Expectation of a big night down on the farm come Budget time is long gone, but the first budget from a Labour Party finance minister in a decade "will be interesting", according to Hawke's Bay farmer and former Federated Farmers national president Bruce Wills.
"What I look for is a responsible Budget," he said from Wellington yesterday. "I get worried when there are lolly scramble budgets."
But, with plenty of information already in circulation on budget measures, he's not expecting any surprises, but he is expecting a focus on the "bottom-line parameters" of interest rates, housing costs, health and education.
"What we need are competitive exchange rates...to allow us to remain competitive on the World stage," he said.
New Zealand still relies on its reputation, he said, and while at "the wrong end of the world" geographically but at "the right end" in terms of the reputation for clean air an environment.
"We can turn it to our advantage by telling our stories," he said. "I think most New Zealanders would support any steps to support the environment, and our biodiversity."
Taihape Rd farmer Selwyn Dorward remembers Budget Night being the big night on the farm when he was young, like when there was a new subsidy on phosphate "or something like that".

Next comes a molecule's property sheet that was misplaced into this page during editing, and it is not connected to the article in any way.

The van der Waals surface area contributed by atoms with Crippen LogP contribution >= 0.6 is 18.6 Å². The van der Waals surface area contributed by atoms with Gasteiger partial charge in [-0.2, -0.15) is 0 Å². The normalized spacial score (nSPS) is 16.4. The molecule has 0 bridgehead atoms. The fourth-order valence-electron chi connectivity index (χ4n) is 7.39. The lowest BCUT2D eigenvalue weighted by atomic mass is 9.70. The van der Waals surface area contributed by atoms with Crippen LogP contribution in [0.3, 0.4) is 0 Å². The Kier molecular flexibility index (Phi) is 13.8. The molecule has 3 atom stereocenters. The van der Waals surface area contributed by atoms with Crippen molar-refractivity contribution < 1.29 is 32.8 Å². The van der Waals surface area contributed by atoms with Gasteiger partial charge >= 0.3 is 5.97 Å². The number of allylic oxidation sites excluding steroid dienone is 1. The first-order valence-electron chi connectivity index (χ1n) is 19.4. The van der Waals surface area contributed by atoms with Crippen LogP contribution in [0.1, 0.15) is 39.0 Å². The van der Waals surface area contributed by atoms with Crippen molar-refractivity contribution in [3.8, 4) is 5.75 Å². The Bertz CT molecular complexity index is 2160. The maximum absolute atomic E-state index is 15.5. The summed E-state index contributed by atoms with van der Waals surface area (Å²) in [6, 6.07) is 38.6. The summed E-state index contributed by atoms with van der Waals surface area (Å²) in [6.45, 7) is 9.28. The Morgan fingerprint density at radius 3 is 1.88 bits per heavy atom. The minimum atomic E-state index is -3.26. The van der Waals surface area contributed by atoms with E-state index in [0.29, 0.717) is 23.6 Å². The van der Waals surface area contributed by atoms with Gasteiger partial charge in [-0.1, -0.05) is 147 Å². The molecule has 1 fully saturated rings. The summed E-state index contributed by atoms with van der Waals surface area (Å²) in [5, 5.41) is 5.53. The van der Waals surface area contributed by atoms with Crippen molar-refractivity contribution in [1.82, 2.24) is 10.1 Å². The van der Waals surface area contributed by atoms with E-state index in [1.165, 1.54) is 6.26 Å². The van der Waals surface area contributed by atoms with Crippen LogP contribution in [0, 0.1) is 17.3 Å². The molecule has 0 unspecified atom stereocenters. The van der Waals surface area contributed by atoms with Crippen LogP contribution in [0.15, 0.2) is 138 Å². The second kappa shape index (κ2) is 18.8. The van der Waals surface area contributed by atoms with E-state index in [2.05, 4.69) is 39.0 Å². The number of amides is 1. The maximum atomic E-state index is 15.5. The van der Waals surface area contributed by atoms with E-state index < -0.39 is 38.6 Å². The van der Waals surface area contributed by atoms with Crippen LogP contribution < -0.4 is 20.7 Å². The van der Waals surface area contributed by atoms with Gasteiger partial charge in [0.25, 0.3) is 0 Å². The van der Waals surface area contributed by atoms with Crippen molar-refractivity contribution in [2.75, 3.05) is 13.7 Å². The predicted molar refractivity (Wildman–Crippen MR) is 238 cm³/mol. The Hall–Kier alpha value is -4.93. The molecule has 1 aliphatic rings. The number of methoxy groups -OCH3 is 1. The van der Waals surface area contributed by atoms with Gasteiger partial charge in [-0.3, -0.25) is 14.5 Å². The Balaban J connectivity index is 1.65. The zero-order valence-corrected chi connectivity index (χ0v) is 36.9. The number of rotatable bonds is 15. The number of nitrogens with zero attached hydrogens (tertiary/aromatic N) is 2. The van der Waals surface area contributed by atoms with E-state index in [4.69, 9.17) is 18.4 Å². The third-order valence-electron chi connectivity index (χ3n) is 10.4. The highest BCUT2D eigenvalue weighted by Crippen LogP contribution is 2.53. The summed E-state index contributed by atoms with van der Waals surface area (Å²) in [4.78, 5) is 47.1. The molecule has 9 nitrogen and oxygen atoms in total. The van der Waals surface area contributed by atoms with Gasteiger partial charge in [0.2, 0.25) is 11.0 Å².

"We sat there with bated breath, hoping that nothing would be taken off us," he said.
It's almost or that reason that he will following it again, saying: "I'll be listening to it, but I don't expect anything. I'd be pretty sure they're not going to be handing out anything....they're more likely to be taking it off us."
He would like a government to be "pushing" more for recognition of the value of wool — "the natural fibre" — instead of accepting the petroleum-based synthetic fibres. "That's one thing I can't understand," he said.
Farm consultant John Cannon said farmers big concerns are with the mycoplasma bovis alert and environmental issues "... and what sort of help they're going to get to get in front of it."
"Oh, and I think they'd probably want a few million here and there for those irrigation schemes," he said.
"They are very self-reliant, farming is a business where you've got to be adaptable, but I think everybody is wanting to see the kind of direction they are going in," he said.